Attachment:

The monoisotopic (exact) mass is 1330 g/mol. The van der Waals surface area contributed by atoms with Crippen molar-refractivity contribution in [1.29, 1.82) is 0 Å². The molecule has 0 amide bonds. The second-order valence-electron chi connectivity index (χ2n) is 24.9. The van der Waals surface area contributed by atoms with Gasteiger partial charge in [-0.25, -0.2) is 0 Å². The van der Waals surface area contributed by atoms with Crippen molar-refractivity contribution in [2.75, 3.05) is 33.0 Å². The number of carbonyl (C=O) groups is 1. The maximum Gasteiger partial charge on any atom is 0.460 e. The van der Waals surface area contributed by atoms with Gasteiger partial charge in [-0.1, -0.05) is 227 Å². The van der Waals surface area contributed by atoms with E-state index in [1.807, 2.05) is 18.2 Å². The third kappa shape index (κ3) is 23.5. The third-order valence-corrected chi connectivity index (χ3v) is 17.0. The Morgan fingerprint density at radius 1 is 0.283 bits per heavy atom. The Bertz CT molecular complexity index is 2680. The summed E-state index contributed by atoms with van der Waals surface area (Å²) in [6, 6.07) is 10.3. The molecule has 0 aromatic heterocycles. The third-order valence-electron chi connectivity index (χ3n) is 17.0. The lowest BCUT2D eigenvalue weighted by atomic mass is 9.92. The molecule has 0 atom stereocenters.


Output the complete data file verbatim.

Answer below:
The monoisotopic (exact) mass is 1330 g/mol. The van der Waals surface area contributed by atoms with Crippen molar-refractivity contribution in [1.29, 1.82) is 0 Å². The molecule has 0 amide bonds. The second-order valence-electron chi connectivity index (χ2n) is 24.9. The van der Waals surface area contributed by atoms with Gasteiger partial charge in [-0.25, -0.2) is 0 Å². The van der Waals surface area contributed by atoms with Crippen molar-refractivity contribution in [2.75, 3.05) is 33.0 Å². The number of carbonyl (C=O) groups is 1. The maximum Gasteiger partial charge on any atom is 0.460 e. The van der Waals surface area contributed by atoms with Gasteiger partial charge in [-0.1, -0.05) is 227 Å². The van der Waals surface area contributed by atoms with E-state index in [1.807, 2.05) is 18.2 Å². The third kappa shape index (κ3) is 23.5. The third-order valence-corrected chi connectivity index (χ3v) is 17.0. The Morgan fingerprint density at radius 1 is 0.283 bits per heavy atom. The Bertz CT molecular complexity index is 2680. The summed E-state index contributed by atoms with van der Waals surface area (Å²) in [6, 6.07) is 10.3. The molecule has 0 aromatic heterocycles. The third-order valence-electron chi connectivity index (χ3n) is 17.0. The lowest BCUT2D eigenvalue weighted by atomic mass is 9.92. The molecule has 0 atom stereocenters.